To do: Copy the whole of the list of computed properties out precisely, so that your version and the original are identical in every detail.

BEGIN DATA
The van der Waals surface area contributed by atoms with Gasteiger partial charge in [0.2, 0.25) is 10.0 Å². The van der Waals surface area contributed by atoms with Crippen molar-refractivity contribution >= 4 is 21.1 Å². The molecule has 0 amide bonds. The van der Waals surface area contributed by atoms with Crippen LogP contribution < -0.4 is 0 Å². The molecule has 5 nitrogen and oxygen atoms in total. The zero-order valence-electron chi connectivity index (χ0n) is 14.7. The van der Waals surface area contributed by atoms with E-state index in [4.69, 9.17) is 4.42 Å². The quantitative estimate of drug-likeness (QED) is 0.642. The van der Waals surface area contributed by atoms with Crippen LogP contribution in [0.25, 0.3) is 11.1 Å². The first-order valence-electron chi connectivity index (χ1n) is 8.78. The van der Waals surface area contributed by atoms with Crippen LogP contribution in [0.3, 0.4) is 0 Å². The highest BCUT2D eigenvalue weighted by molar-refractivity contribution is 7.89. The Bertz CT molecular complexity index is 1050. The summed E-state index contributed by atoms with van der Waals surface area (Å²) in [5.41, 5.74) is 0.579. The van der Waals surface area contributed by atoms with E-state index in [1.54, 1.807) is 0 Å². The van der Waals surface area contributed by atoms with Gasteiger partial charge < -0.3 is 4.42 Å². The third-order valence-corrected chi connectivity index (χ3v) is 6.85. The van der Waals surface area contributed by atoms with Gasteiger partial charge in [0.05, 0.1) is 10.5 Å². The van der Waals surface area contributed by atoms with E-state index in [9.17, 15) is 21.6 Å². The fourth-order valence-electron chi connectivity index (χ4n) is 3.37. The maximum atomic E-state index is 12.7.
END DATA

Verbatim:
The van der Waals surface area contributed by atoms with Gasteiger partial charge in [0.2, 0.25) is 10.0 Å². The van der Waals surface area contributed by atoms with Crippen molar-refractivity contribution >= 4 is 21.1 Å². The molecule has 0 amide bonds. The van der Waals surface area contributed by atoms with Crippen LogP contribution < -0.4 is 0 Å². The molecule has 5 nitrogen and oxygen atoms in total. The zero-order valence-electron chi connectivity index (χ0n) is 14.7. The van der Waals surface area contributed by atoms with E-state index in [4.69, 9.17) is 4.42 Å². The quantitative estimate of drug-likeness (QED) is 0.642. The van der Waals surface area contributed by atoms with Crippen LogP contribution in [0.25, 0.3) is 11.1 Å². The first-order valence-electron chi connectivity index (χ1n) is 8.78. The van der Waals surface area contributed by atoms with Crippen LogP contribution in [0.3, 0.4) is 0 Å². The highest BCUT2D eigenvalue weighted by molar-refractivity contribution is 7.89. The Bertz CT molecular complexity index is 1050. The summed E-state index contributed by atoms with van der Waals surface area (Å²) in [5.41, 5.74) is 0.579. The van der Waals surface area contributed by atoms with E-state index in [1.54, 1.807) is 0 Å². The van der Waals surface area contributed by atoms with Gasteiger partial charge < -0.3 is 4.42 Å². The third-order valence-corrected chi connectivity index (χ3v) is 6.85. The van der Waals surface area contributed by atoms with Gasteiger partial charge in [0.05, 0.1) is 10.5 Å². The van der Waals surface area contributed by atoms with E-state index in [9.17, 15) is 21.6 Å². The fourth-order valence-electron chi connectivity index (χ4n) is 3.37. The maximum atomic E-state index is 12.7.